In a historic decision, the Supreme Court on Friday declared passive euthanasia and the right of persons, including the terminally ill, to give advance directives to refuse medical treatment permissible.
A Constitution Bench, led by Chief Justice of India Dipak Misra, in three concurring opinions, upheld that the fundamental right to life and dignity includes right to refuse treatment and die with dignity.
The fundamental right to a “meaningful existence” includes a person’s choice to die without suffering, it held.
Chief Justice Misra spoke about how societal pressure and fear of criminal liability by relatives and medical doctors ultimately led to the suffering and the undignified death of the patient.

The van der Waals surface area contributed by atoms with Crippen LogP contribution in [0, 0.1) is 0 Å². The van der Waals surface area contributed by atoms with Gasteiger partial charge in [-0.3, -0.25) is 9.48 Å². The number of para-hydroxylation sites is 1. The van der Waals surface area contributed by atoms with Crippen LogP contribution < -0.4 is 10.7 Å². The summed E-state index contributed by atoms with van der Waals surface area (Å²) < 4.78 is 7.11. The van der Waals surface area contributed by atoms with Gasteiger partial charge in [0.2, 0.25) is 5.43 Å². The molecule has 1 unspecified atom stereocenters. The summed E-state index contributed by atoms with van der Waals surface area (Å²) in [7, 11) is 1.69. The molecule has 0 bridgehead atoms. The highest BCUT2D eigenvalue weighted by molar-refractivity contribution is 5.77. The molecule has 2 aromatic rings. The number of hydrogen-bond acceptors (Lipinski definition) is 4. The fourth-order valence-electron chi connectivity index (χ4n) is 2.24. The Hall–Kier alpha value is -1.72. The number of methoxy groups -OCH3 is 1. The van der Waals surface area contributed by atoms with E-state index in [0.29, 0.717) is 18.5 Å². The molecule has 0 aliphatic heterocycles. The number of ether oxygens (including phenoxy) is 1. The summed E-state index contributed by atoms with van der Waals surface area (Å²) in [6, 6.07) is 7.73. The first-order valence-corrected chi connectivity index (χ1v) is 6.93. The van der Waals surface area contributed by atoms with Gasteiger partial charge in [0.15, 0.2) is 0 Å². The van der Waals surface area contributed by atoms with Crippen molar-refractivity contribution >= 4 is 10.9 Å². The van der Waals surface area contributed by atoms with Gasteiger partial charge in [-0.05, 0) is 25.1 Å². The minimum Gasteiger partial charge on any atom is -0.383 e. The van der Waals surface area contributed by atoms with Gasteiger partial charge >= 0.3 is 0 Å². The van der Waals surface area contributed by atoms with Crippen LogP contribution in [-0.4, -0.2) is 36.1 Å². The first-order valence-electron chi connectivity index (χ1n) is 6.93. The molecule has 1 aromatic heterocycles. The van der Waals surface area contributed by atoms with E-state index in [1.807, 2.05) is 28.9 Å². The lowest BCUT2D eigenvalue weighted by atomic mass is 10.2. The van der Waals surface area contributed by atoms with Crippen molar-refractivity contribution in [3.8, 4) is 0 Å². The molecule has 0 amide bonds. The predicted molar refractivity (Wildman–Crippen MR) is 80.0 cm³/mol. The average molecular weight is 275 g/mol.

The court said it was time to dispense with such shared suffering and sense of guilt and face the reality. Doctors who attended on the terminally ill were under pressure and dithered in letting the patient go, apprehending criminal liability and fear of being drawn into the “vortex” of a possible family struggle for inheritance.
Chief Justice Misra, in a common judgment with Justice A.M. Khanwilkar, said it was time to “alleviate the agony of an individual” and stand by his right to a dignified passing. A dignified death should follow a meaningful existence, the five-judge Bench agreed in a unanimous voice.